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Trail Sections

Trail Status Key

  • Complete, open and improved
  • Obstruction within trail section, see description
  • Planned Future linkage and trail development
  • Unimproved open, travel at your own risk


Things to Do


One of the few remaining multi-span, highway suspension bridges with continuous cables in Riegelsville, PA.

The village of Riegelsville, a National Historic District, has a fine collection of commercial and residential buildings. Especially impressive are the mansions built by local industrialists.

The bridge over the Delaware River here is one of the few remaining multi-span, highway suspension bridges with continuous cables. For comparison sake, consider that the San Francisco-Oakland Bay Bridge has two large back-to-back suspension bridges, but the cables aren’t continuous between the spans.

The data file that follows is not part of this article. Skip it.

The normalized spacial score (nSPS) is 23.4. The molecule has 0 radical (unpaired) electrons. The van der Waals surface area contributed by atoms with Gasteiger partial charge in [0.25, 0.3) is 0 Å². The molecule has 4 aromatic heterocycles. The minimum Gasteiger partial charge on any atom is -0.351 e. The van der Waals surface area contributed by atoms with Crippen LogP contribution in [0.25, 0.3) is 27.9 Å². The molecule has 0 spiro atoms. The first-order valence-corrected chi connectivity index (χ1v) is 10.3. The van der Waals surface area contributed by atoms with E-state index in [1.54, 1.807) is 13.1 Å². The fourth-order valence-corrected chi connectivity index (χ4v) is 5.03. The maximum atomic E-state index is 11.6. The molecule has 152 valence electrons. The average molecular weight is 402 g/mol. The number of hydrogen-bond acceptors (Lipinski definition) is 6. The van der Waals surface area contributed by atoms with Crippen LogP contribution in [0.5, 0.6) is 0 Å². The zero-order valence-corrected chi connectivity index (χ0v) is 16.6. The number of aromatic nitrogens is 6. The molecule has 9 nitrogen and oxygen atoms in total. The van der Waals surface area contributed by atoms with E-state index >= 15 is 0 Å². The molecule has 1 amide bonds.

The existing bridge was built in 1904, as a replacement for the original bridge constructed in 1835. It pulls on anchors attached to each riverbank and was designed by John A. Roebling & Sons of Trenton, New Jersey. The Roeblings are also credited with designing the Brooklyn and Golden Gate bridges, and the aqueduct at Lackawaxen where the Delaware & Hudson Canal crossed the Delaware River between Pennsylvania and New York. For paddlers, Riegelsville has put-in for easy river access. (at River mile 174, above Cooks Creek).

Things to Do


Benjamin Riegel House

The Benjamin Riegel House is significant as an excellent example of a vernacular Georgian style house. Riegel, a miller by trade, owned several area mills and was instrumental in the development of both Riegelsville, New Jersey and Riegelsville, Pennsylvania. Riegel... More

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